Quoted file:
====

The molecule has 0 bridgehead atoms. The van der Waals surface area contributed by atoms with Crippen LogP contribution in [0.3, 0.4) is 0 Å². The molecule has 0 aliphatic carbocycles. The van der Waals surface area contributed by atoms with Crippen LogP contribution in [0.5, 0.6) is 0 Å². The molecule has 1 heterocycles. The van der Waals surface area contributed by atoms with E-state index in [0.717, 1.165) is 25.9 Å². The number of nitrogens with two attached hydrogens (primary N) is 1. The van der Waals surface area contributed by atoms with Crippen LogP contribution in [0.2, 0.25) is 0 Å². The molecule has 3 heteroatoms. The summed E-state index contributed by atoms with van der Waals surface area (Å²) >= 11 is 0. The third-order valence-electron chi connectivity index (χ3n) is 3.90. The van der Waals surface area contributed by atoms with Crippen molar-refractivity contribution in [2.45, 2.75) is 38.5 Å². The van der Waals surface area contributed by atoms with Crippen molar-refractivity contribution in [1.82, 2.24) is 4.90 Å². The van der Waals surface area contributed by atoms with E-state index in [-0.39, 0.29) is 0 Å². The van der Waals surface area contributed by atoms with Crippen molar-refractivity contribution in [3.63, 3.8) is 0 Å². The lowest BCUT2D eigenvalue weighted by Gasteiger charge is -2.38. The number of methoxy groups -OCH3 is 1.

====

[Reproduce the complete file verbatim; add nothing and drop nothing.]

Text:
The molecule has 0 bridgehead atoms. The van der Waals surface area contributed by atoms with Crippen LogP contribution in [0.3, 0.4) is 0 Å². The molecule has 0 aliphatic carbocycles. The van der Waals surface area contributed by atoms with Crippen LogP contribution in [0.5, 0.6) is 0 Å². The molecule has 1 heterocycles. The van der Waals surface area contributed by atoms with E-state index in [0.717, 1.165) is 25.9 Å². The number of nitrogens with two attached hydrogens (primary N) is 1. The van der Waals surface area contributed by atoms with Crippen LogP contribution in [0.2, 0.25) is 0 Å². The molecule has 3 heteroatoms. The summed E-state index contributed by atoms with van der Waals surface area (Å²) >= 11 is 0. The third-order valence-electron chi connectivity index (χ3n) is 3.90. The van der Waals surface area contributed by atoms with Crippen molar-refractivity contribution in [2.45, 2.75) is 38.5 Å². The van der Waals surface area contributed by atoms with Crippen molar-refractivity contribution in [1.82, 2.24) is 4.90 Å². The van der Waals surface area contributed by atoms with E-state index in [-0.39, 0.29) is 0 Å². The van der Waals surface area contributed by atoms with Crippen molar-refractivity contribution in [3.63, 3.8) is 0 Å². The lowest BCUT2D eigenvalue weighted by Gasteiger charge is -2.38. The number of methoxy groups -OCH3 is 1.